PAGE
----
Fri | Dec 1, 2023

Trainers pull back on Caymanas lockdown, accept ‘one-off’ purse increase

Published:Wednesday | January 26, 2022 | 12:11 AMAinsley Walters/Gleaner Writer
Action from Caymanas Park on Saturday.
Action from Caymanas Park on Saturday.

TRAINERS AT Caymanas Park yesterday morning aborted their threat of withholding nominations for this weekend’s Saturday-Sunday meet, accepting promoting company Supreme Ventures Racing and Entertainment Limited’s (SVREL) counter-offer of a “one-time incentive” on purses, valued at $18m, with an expiry date of June 30, 2022.

Horsemen, on whose behalf, Ian Parsard, a trainer and private-sector executive, was lead negotiator for a $70-million purse increase, had last week rejected a $9-million improvement on appearance fees put forward by SVREL. They agreed not to desert last Saturday’s nine-race meet but were adamant they would not have nominated horses yesterday for this weekend.

SVREL’s one-time incentive, under the signature of General Manager Lorna Gooden, entails a $50,000 addition to the purse of each race with the exception of futurities for three-year-olds such as the Triple Crown series – 1000 and 2000 Guineas, Jamaica St Leger and Jamaica Derby – as well as races designated Road to the Triple Crown events.

The promoting company, which took over operations at Caymanas Park from bankrupt government-run Caymanas Track Limited in March 2017, in a news release stated that its $18m proposal to the horsemen also reminded of the need for “implementation of a committee, consisting of representatives from SVREL and all relevant stakeholders, to craft and agree a formula linking purses to movements in revenues and costs, as per an MOU signed May 11, 2020”.

Though Ryan Darby welcomed SVREL’s revised offer, Patrick Smellie, who has claimed presidency of the United Racehorse Trainers Association of Jamaica (URTAJ) after a recent election, which his nemesis dismissed as a “mock election”, said there could have been “more fulsome negotiations” had horsemen not threatened a lockdown.

“If the threat to lock down racing wasn’t there, we could’ve had more fulsome negotiations but, because of the threat, we now have to accept something. It wasn’t in the interest of anyone for racing to be locked down in these times,” Smellie pointed out.


Meanwhile, Darby specifically addressed SVREL’s proposal of linking purses to “movements in revenues and costs” after June 30, hinting that sales from overseas racing must be a part of the negotiations, claiming, “It’s the same punters, who come to local races are the ones buying overseas racing.”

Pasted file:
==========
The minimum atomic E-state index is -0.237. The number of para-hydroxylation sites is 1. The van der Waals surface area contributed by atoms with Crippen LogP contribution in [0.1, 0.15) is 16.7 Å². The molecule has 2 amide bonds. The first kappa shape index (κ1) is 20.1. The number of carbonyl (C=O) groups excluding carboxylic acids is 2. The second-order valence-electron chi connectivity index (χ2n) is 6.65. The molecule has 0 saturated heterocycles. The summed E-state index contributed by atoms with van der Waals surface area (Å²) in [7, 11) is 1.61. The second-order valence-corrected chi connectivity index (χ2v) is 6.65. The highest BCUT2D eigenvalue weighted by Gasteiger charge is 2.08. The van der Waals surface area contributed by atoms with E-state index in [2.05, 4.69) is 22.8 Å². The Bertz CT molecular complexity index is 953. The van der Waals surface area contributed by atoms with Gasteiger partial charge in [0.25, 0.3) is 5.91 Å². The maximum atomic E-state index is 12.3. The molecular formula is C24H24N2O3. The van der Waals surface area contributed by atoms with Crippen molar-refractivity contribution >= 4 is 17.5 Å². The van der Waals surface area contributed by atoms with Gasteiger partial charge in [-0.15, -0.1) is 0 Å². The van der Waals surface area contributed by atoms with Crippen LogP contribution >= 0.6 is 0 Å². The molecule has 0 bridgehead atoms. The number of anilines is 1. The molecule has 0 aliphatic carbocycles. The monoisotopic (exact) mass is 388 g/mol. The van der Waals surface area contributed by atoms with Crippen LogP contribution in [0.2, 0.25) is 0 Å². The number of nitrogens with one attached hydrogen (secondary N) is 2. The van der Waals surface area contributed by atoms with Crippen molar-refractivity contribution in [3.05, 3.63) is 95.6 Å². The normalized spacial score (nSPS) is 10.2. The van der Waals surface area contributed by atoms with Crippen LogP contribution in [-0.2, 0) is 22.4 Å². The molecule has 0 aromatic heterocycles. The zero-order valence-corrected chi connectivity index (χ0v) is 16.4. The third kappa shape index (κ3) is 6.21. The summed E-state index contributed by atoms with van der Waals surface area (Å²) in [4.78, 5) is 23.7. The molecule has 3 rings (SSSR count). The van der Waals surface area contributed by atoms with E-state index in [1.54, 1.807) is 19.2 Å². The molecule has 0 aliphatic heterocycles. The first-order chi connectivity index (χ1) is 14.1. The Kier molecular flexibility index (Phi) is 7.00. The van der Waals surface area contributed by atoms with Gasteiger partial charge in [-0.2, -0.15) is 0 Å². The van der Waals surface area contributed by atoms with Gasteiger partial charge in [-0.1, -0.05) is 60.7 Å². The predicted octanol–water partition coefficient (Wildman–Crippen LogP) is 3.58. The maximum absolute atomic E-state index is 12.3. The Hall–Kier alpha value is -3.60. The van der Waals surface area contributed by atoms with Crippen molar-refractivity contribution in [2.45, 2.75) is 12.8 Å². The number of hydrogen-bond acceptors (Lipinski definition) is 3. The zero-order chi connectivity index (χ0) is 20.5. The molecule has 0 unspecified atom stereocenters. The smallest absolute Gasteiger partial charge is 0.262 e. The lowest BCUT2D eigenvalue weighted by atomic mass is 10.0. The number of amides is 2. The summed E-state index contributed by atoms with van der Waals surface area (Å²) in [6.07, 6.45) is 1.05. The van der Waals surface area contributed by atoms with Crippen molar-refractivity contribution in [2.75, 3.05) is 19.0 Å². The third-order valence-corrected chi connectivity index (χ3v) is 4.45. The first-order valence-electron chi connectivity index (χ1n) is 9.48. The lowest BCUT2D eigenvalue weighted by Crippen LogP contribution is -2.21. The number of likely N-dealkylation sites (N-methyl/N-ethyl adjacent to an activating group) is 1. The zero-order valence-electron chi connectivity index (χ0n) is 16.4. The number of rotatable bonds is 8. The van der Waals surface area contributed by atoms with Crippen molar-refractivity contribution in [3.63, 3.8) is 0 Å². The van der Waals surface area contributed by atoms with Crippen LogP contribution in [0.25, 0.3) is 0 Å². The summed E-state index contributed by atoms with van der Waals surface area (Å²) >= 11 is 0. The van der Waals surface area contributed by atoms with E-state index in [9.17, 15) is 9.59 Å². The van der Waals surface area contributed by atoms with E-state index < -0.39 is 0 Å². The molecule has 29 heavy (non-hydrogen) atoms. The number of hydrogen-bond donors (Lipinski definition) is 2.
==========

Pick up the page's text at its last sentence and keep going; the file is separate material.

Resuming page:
“We have a racing plant that sells overseas racing and local racing. We want to get as clear as possible what is it that we are to benefit from, which should be local sales and overseas sales. We would want to tie simulcast sales (overseas racing) as part of the negotiation.

“Just like how in the States you have casinos at the track that help to contribute to horsemen, I am saying if SVREL is in charge of racing, simulcast must be included as well if it helps the company to be profitable.

“We, the stakeholders are willing to take a chance of tying sales with profitability. We are willing to say if and when the company becomes profitable, we will ride with them,” Darby added.

However, if Smellie has his way, he will be the person sitting at the table, among other group heads, with SVREL, representing URTAJ in the coming months, insisting that Darby and his executive was legally booted at an election called by general secretary Bernard Vincent and held January 18.

“The election was held January 18 at which members turned up and two representatives from the Jamaica Racing Commission were there as observers. We had an invigilator, Paul Levy, who conducted the elections which went well,” said Smellie

Smellie said he was elected president and Dale Murphy first vice president. He added that Maurice Crooks was elected second vice president and Richard Phillipps third vice president. Vincent, he said, was returned unopposed as general secretary.

“The new executive members were also elected, Patrick Lynch, Michael Beecham, Vincent Atkinson and David Powell,” Smellie pointed out, adding, “We will see what happens after the JRC ratifies the election.”